Peer Health Exchange (PHE), founded in 2003 in New York City, aims to give teenagers the knowledge and skills needed to make healthy decision and avoid unsafe or abusive situations. PHE accomplishes this by training college students to teach a health curriculum to public high school students in communities lacking health education. Armed with knowledge, these teens will be less likely to engage in alcohol and drugs, unsafe sex and abusive relationships, all which can lead to sexual abuse in youth.
Fast Facts about PHE:
- Since 2003, PHE has impacted the lives of 100,000 high schoolers.
- PHE currently has six city sites – Boston, Chicago, Los Angeles, New York City, San Francisco/Bay Area, and Washington, DC.
- Nearly 92% of PHE high school students said they would use something they learned from PHE workshops to make a healthy decision in the future.
- 68% of PHE high school students said they had already used something they learned from PHE workshops to make a healthy decision during the six months the program ran.
- Find out more about how PHE affects teens’ lives in this short video.
In May 2015, PHE NYC conducted an essay contest with their high school students, inviting them to share their stories and experiences with the PHE program. Here are excerpts from two of the winners:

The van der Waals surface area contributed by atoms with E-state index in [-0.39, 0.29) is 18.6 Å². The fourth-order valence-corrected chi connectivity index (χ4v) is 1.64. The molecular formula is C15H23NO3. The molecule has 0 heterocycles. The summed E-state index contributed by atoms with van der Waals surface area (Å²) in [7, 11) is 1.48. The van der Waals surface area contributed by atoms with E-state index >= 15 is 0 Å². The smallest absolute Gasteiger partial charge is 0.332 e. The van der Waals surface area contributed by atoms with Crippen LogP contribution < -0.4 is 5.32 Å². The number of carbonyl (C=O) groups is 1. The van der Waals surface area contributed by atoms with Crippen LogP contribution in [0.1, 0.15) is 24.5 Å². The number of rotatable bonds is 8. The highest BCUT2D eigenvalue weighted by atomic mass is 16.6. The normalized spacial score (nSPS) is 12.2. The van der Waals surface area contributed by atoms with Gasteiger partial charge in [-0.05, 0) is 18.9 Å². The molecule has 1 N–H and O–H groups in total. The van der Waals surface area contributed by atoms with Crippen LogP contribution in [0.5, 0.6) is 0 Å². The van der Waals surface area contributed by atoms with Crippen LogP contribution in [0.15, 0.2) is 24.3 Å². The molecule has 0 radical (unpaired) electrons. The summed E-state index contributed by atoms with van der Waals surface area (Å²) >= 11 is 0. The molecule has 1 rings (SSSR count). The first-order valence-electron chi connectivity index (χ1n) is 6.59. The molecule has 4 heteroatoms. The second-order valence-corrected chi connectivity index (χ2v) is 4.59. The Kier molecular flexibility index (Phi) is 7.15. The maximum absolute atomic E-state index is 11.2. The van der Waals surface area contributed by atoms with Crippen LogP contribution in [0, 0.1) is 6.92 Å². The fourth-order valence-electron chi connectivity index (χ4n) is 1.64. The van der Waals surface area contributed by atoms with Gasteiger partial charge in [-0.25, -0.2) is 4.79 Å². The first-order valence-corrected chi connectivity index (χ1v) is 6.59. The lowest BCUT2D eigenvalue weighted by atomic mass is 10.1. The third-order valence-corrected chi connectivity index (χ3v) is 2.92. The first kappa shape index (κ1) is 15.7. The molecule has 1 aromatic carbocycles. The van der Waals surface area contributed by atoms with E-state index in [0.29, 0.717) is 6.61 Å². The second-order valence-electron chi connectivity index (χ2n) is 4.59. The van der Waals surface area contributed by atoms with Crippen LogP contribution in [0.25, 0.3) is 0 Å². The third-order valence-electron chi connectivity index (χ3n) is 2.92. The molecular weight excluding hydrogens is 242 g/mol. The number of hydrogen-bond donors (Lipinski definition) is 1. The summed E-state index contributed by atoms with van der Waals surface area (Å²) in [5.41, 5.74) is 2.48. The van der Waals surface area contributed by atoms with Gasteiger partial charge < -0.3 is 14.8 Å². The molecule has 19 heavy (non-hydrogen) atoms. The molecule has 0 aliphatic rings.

“As a teenager in high school I am bombarded with myths, occasional facts, and stories from my friends about sex, alcohol, and drugs. However, it is Peer Health Exchange’s job to clear up the myths and make sure we know the actual facts.
During health class we are able to openly discuss what we know and what we aren’t sure about in life... Health class helps me help my friends outside of school who are unsure of certain things as well. A health teacher may just be teaching me one thing, but I can spread it further by telling many of my friends, and teach them... Another reason why it is important for PHE to come to my school is because many kids like keeping their issues to themselves, and they feel that they cannot fully discuss them with other people. PHE opens you up to different teen clinics with counselors you can talk to and find information. Some people need that push to learn it’s okay to open up to people who are there to help.”
- Student from The Young Women’s Leadership School – 9th grade
“They [PHE] have taught us valuable things like decision-making and how to be sexually safe with someone. They informed us about all the things we are now facing in high school and how to make decisions that do not harm us. PHE is important for many reasons and I really appreciate them coming to teach us, so we don’t feel alone on our journey to adulthood”
- Student from A. Philip Randolph High School Student – 9th grade
Text by: Thomas Brande
Photo Credit: Peer Health Exchange